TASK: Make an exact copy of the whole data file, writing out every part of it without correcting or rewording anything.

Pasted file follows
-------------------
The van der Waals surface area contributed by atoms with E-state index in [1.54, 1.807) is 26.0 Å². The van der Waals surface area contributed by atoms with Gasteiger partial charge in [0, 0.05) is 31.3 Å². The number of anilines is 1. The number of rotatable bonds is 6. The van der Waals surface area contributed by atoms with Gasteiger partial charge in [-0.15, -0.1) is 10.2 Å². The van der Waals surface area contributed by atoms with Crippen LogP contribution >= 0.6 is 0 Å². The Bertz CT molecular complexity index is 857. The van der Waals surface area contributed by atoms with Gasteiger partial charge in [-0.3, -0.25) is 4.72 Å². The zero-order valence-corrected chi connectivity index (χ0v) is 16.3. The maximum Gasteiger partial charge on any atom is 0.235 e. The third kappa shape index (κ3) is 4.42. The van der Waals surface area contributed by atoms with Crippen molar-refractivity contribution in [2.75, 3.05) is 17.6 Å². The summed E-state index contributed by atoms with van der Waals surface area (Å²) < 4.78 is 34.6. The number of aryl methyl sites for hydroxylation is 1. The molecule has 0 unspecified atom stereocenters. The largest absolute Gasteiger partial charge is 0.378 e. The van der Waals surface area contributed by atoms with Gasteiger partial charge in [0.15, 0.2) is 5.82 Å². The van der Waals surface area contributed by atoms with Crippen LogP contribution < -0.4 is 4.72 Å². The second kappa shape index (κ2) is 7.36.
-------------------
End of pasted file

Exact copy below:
The van der Waals surface area contributed by atoms with E-state index in [1.54, 1.807) is 26.0 Å². The van der Waals surface area contributed by atoms with Gasteiger partial charge in [0, 0.05) is 31.3 Å². The number of anilines is 1. The number of rotatable bonds is 6. The van der Waals surface area contributed by atoms with Gasteiger partial charge in [-0.15, -0.1) is 10.2 Å². The van der Waals surface area contributed by atoms with Crippen LogP contribution >= 0.6 is 0 Å². The Bertz CT molecular complexity index is 857. The van der Waals surface area contributed by atoms with Gasteiger partial charge in [-0.3, -0.25) is 4.72 Å². The zero-order valence-corrected chi connectivity index (χ0v) is 16.3. The maximum Gasteiger partial charge on any atom is 0.235 e. The third kappa shape index (κ3) is 4.42. The van der Waals surface area contributed by atoms with Crippen molar-refractivity contribution in [2.75, 3.05) is 17.6 Å². The summed E-state index contributed by atoms with van der Waals surface area (Å²) < 4.78 is 34.6. The number of aryl methyl sites for hydroxylation is 1. The molecule has 0 unspecified atom stereocenters. The largest absolute Gasteiger partial charge is 0.378 e. The van der Waals surface area contributed by atoms with Gasteiger partial charge in [0.15, 0.2) is 5.82 Å². The van der Waals surface area contributed by atoms with Crippen LogP contribution < -0.4 is 4.72 Å². The second kappa shape index (κ2) is 7.36.